Giro d’Italia: Phinney remains in Maglia Rosa after sprint finish pileup
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Monday, May 7, 2012

Giro d’Italia: Phinney remains in Maglia Rosa after sprint finish pileup

by Shane Stokes at 11:04 AM EST   comments
Categories: Pro Cycling, Giro d'Italia, Injury
BMC Racing Team rider able to continue despite finishing in ambulance

Taylor PhinneyAmerican talent Taylor Phinney had a bad scare on today’s third stage of the Giro d’Italia, coming down heavily inside the final 500 metres as a ripple effect of a crash involving Sky’s Mark Cavendish.

The world champion hit the ground as a result of a wild veering action by Androni Giocattoli Venezuela sprinter Roberto Ferrari, who swung from the left side of the road towards the right and hit Cavendish’s front wheel.

A number of riders further to the right also went down, with Phinney being the worst-affected of this group.

He remained sitting on the road for several minutes after the stage finished, then got into the ambulance and crossed the line that way.

Fears that he was out of the race were assuaged when he was able to walk out of the vehicle and up onto the podium to receive the Maglia Rosa of ongoing race leader.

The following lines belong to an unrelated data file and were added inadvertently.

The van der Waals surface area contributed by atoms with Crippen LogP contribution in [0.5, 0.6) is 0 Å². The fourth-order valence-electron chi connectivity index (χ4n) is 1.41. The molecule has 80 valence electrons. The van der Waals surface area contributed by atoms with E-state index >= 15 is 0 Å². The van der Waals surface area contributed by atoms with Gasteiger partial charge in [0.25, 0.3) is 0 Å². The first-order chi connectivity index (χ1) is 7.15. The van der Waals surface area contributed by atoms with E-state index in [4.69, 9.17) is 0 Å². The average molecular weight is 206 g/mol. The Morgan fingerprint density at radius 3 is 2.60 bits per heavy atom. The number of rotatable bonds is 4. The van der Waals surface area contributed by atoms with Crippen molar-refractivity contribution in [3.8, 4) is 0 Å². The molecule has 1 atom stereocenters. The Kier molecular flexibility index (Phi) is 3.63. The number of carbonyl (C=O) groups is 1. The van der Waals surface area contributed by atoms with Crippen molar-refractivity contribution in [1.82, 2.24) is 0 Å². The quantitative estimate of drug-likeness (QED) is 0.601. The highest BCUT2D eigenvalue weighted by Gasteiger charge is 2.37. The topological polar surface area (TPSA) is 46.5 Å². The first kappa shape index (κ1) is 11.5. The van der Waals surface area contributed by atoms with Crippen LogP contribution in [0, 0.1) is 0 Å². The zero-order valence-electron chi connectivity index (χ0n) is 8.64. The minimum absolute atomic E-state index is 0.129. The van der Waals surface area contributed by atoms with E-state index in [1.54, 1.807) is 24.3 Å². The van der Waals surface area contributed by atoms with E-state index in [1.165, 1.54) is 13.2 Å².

While UCI rules previously stipulated that each rider must cross the line under his or her own power to stay in the race, this has been changed for fallers within the final 3 kilometres. As a result the BMC Racing Team rider holds onto his solid nine second lead over closest rival Geraint Thomas (Sky Procycling).

"You don't see a lot of crashes like that in the last kilometer, especially the last couple hundred meters," he said afterwards. "Where I was, I thought I was safe. I was staying up there (near the front) and was protected really well by the team. I hit the ground really hard and also must have had something hit me, because I have a little stab wound in my ankle."

He has the advantage of having a rest day tomorrow, enabling him to rest up prior to Wednesday’s team time trial.

His BMC Racing Team has the firepower to bolster his grip on the pink jersey there, although other teams like Garmin-Barracuda and Sky Procycling could challenge if they pull out top performances.

What’s most important for the team though is that their race leader is able to continue. He was aware that people would be concerned about his well-being, and realized that the podium presentation was the quickest way to reassure people. "I wanted to show the fans and the public and my family watching at home that I was okay," he said. "I felt like it was important to do that, to come back."

Phinney was due to fly with the rest of the team to Italy this evening. He’ll then head to hospital in Verona for a check-up, but fortunately it appears that there’s no major issues.

Click here for a stage report:


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